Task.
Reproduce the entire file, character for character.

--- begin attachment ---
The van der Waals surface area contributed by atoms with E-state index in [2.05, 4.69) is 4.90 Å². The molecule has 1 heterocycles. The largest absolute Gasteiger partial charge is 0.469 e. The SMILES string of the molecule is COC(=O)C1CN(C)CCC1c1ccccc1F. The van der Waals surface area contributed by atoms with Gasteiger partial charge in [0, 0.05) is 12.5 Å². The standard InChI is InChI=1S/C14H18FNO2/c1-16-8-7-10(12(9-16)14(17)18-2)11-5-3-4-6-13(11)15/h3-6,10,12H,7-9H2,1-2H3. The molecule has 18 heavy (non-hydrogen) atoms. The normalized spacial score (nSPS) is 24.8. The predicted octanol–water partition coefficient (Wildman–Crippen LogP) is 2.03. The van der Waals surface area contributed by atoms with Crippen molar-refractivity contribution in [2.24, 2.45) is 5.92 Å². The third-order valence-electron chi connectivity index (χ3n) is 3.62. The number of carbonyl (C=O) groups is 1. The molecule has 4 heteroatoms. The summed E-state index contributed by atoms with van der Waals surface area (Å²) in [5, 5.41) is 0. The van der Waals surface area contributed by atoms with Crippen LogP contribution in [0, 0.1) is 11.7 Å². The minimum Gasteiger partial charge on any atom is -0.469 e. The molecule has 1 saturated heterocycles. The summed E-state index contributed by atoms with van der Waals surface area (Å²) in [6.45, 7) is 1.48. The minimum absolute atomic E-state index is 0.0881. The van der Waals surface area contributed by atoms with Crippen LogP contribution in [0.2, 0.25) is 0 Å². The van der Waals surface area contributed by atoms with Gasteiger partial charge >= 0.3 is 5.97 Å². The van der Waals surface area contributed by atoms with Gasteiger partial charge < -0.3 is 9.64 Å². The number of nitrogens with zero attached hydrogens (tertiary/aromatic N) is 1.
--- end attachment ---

The van der Waals surface area contributed by atoms with E-state index in [2.05, 4.69) is 4.90 Å². The molecule has 1 heterocycles. The largest absolute Gasteiger partial charge is 0.469 e. The SMILES string of the molecule is COC(=O)C1CN(C)CCC1c1ccccc1F. The van der Waals surface area contributed by atoms with Gasteiger partial charge in [0, 0.05) is 12.5 Å². The standard InChI is InChI=1S/C14H18FNO2/c1-16-8-7-10(12(9-16)14(17)18-2)11-5-3-4-6-13(11)15/h3-6,10,12H,7-9H2,1-2H3. The molecule has 18 heavy (non-hydrogen) atoms. The normalized spacial score (nSPS) is 24.8. The predicted octanol–water partition coefficient (Wildman–Crippen LogP) is 2.03. The van der Waals surface area contributed by atoms with Crippen molar-refractivity contribution in [2.24, 2.45) is 5.92 Å². The third-order valence-electron chi connectivity index (χ3n) is 3.62. The number of carbonyl (C=O) groups is 1. The molecule has 4 heteroatoms. The summed E-state index contributed by atoms with van der Waals surface area (Å²) in [5, 5.41) is 0. The van der Waals surface area contributed by atoms with Crippen LogP contribution in [0, 0.1) is 11.7 Å². The minimum Gasteiger partial charge on any atom is -0.469 e. The molecule has 1 saturated heterocycles. The summed E-state index contributed by atoms with van der Waals surface area (Å²) in [6.45, 7) is 1.48. The minimum absolute atomic E-state index is 0.0881. The van der Waals surface area contributed by atoms with Crippen LogP contribution in [0.2, 0.25) is 0 Å². The van der Waals surface area contributed by atoms with Gasteiger partial charge >= 0.3 is 5.97 Å². The van der Waals surface area contributed by atoms with Gasteiger partial charge < -0.3 is 9.64 Å². The number of nitrogens with zero attached hydrogens (tertiary/aromatic N) is 1.